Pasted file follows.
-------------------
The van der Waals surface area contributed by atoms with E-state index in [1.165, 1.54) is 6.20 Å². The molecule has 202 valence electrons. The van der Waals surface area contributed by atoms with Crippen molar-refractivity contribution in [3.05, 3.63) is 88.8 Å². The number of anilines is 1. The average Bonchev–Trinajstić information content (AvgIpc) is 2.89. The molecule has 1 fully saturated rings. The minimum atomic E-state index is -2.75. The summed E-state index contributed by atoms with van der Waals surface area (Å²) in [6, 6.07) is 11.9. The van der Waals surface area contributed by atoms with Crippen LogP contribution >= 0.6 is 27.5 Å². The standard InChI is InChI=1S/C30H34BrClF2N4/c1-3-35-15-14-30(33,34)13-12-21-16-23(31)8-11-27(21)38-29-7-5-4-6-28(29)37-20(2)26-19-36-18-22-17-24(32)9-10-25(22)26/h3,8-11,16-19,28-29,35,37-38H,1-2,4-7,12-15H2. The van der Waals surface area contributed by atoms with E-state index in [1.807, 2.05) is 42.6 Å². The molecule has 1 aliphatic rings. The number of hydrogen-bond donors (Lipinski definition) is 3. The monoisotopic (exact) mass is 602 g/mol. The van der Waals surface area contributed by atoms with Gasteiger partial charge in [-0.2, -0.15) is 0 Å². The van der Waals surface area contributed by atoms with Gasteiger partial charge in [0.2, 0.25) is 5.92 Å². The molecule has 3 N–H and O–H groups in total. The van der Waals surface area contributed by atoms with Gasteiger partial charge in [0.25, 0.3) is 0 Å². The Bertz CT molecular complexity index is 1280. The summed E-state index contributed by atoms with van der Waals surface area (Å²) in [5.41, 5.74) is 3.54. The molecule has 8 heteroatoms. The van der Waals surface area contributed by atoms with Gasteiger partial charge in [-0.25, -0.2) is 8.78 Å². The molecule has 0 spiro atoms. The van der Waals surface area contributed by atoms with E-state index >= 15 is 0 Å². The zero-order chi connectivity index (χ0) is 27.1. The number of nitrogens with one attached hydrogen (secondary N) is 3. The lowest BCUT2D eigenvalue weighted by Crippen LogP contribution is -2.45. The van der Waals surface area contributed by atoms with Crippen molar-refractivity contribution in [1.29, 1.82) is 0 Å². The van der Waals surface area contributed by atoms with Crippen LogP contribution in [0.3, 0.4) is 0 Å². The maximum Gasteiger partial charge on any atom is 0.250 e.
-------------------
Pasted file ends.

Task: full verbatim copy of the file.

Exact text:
The van der Waals surface area contributed by atoms with E-state index in [1.165, 1.54) is 6.20 Å². The molecule has 202 valence electrons. The van der Waals surface area contributed by atoms with Crippen molar-refractivity contribution in [3.05, 3.63) is 88.8 Å². The number of anilines is 1. The average Bonchev–Trinajstić information content (AvgIpc) is 2.89. The molecule has 1 fully saturated rings. The minimum atomic E-state index is -2.75. The summed E-state index contributed by atoms with van der Waals surface area (Å²) in [6, 6.07) is 11.9. The van der Waals surface area contributed by atoms with Crippen LogP contribution >= 0.6 is 27.5 Å². The standard InChI is InChI=1S/C30H34BrClF2N4/c1-3-35-15-14-30(33,34)13-12-21-16-23(31)8-11-27(21)38-29-7-5-4-6-28(29)37-20(2)26-19-36-18-22-17-24(32)9-10-25(22)26/h3,8-11,16-19,28-29,35,37-38H,1-2,4-7,12-15H2. The van der Waals surface area contributed by atoms with E-state index in [1.807, 2.05) is 42.6 Å². The molecule has 1 aliphatic rings. The number of hydrogen-bond donors (Lipinski definition) is 3. The monoisotopic (exact) mass is 602 g/mol. The van der Waals surface area contributed by atoms with Gasteiger partial charge in [-0.2, -0.15) is 0 Å². The van der Waals surface area contributed by atoms with Gasteiger partial charge in [0.2, 0.25) is 5.92 Å². The molecule has 3 N–H and O–H groups in total. The van der Waals surface area contributed by atoms with Gasteiger partial charge in [0.25, 0.3) is 0 Å². The Bertz CT molecular complexity index is 1280. The summed E-state index contributed by atoms with van der Waals surface area (Å²) in [5.41, 5.74) is 3.54. The molecule has 8 heteroatoms. The van der Waals surface area contributed by atoms with Gasteiger partial charge in [-0.25, -0.2) is 8.78 Å². The molecule has 0 spiro atoms. The van der Waals surface area contributed by atoms with E-state index >= 15 is 0 Å². The zero-order chi connectivity index (χ0) is 27.1. The number of nitrogens with one attached hydrogen (secondary N) is 3. The lowest BCUT2D eigenvalue weighted by Crippen LogP contribution is -2.45. The van der Waals surface area contributed by atoms with Crippen molar-refractivity contribution in [1.29, 1.82) is 0 Å². The van der Waals surface area contributed by atoms with Crippen LogP contribution in [0.3, 0.4) is 0 Å². The maximum Gasteiger partial charge on any atom is 0.250 e.